A point of clarification on infohazard terminology

post by eukaryote · 2020-02-02T17:43:56.601Z · score: 48 (13 votes) · LW · GW · 21 comments

This is a link post for https://eukaryotewritesblog.com/2020/02/02/a-point-of-clarification-on-infohazard-terminology/

TL;DR: “Infohazard” means any kind of information that could be harmful in some fashion. Let’s use “cognitohazard” to describe information that could specifically harm the person who knows it.

Some people in my circle like to talk about the idea of information hazards or infohazards, which are dangerous information. This isn’t a fictional concept – Nick Bostrom characterizes a number of different types of infohazards in his 2011 paper that introduces the term (PDF available here). Lots of kinds of information can be dangerous or harmful in some fashion – detailed instructions for making a nuclear bomb. A signal or hint that a person is a member of a marginalized group. An extremist ideology. A spoiler for your favorite TV show. (Listen, an infohazard is a kind of hazard, not a measure of intensity. A papercut is still a kind of injury!)

I’ve been in places where “infohazard” is used in the Bostromian sense casually – to talk about, say, dual-use research of concern in the biological sciences, and describe the specific dangers that might come from publishing procedures of results.

I’ve also been in more esoteric conversations where people use the word “infohazard” to talk about a specific kind of Bostromian information hazard: information that may harm the person who knows it. This is a stranger concept, but there are still lots of apparent examples – a catchy earworm. “You just lost the game.” More seriously, an easy method of committing suicide for a suicidal person. A prototypical fictional example is the “basilisk” fractal from David Langford’s 1988 short story BLIT, which kills you if you see it.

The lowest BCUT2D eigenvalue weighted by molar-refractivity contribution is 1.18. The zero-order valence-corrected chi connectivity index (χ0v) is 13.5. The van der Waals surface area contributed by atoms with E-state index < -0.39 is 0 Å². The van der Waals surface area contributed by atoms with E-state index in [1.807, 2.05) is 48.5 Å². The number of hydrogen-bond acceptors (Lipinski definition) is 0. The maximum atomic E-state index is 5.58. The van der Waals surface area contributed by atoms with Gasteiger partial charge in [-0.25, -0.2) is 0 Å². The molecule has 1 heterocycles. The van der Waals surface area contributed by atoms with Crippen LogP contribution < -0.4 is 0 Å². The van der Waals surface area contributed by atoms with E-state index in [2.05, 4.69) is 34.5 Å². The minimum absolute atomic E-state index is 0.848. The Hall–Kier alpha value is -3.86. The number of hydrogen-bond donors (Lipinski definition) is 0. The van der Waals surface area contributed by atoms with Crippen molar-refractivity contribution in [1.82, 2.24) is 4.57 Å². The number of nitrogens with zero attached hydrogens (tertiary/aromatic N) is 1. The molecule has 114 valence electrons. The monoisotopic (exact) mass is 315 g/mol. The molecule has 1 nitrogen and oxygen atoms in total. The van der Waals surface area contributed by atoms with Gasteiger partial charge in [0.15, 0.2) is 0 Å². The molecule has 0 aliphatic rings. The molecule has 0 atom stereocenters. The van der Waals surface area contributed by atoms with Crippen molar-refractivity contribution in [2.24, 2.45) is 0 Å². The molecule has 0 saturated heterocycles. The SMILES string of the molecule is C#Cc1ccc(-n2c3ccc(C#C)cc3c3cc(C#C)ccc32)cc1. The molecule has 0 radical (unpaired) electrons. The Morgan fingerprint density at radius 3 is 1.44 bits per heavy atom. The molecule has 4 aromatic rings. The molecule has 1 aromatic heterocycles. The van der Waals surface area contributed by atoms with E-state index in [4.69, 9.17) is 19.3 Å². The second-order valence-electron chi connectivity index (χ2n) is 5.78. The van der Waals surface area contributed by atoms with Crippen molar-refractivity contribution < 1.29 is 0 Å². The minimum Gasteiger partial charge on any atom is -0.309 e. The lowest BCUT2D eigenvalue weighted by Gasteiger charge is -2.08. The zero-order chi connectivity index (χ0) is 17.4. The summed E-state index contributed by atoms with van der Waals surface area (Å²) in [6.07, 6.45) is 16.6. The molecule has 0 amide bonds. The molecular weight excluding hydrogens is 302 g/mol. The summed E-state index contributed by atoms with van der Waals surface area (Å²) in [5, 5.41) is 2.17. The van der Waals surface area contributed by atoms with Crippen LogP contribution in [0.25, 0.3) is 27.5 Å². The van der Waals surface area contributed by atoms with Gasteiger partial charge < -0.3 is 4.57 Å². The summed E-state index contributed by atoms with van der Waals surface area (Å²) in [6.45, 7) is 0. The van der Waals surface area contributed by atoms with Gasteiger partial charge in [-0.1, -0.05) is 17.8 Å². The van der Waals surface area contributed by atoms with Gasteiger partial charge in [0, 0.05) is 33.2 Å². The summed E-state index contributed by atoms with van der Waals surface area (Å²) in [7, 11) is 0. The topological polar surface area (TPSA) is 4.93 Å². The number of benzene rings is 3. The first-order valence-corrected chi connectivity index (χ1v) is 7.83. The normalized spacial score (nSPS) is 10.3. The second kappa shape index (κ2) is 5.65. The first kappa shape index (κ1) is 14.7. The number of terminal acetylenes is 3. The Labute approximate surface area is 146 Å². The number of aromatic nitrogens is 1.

This is a subset of the original definition because it is harmful information, but it’s expected to harm the person who knows it in particular. For instance, detailed schematics for a nuclear weapon aren’t really expected to bring harm to a potential weaponeer – the danger is that the weaponeer will use them to harm others. But fully internalizing the information that Amazon will deliver you a 5-pound bag of Swedish Fish whenever you want is specifically a danger to you. (…Me.)

This disparate use of terms is confusing. I think Bostrom and his intellectual kith get the broader definition of “infohazard”, since they coined the word and are actually using it professionally.*

I propose we call the second thing – information that harms the knower – a cognitohazard.

5-pound bag of swedish fish

Pictured: Instantiated example of a cognitohazard. Something something red herrings.

This term is shamelessly borrowed from the SCP Foundation, which uses it the same way in fiction. I figure the usage can’t make the concept sound any more weird and sci-fi than it already does.

(Cognitohazards don’t have to be hazardous to everybody. Someone who hates Swedish Fish is not going to spend all their money buying bags of Swedish Fish off of Amazon and diving into them like Scrooge McDuck. For someone who loves Swedish Fish – well, no comment. I’d call this “a potential cognitohazard” if you were to yell it into a crowd with unknown opinions on Swedish Fish.)

Anyways, hope that clears things up.


*For a published track record of this usage, see: an academic paper from Future of Humanity Institute and Center for Health Security staff, another piece by Bostrom, an opinion piece by esteemed synthetic biologist Kevin Esvelt, a piece on synthetic biology by FHI researcher Cassidy Nelson, a piece by Phil Torres.

(UPDATE: The version I initially published proposed the term “memetic hazard” rather than “cognitohazard.” Commentor MichaelA kindly pointed out that “memetic hazard” already meant a different concept that better suited that name. Since I had only just put out the post, I decided to quickly backpeddle and switch out the word for another one with similar provinence. I hate having to do this, but it sure beats not doing it. Sorry for any confusion, and thank you, MichaelA!)

21 comments

Comments sorted by top scores.

comment by MichaelA · 2020-02-02T19:34:44.255Z · score: 19 (6 votes) · LW(p) · GW(p)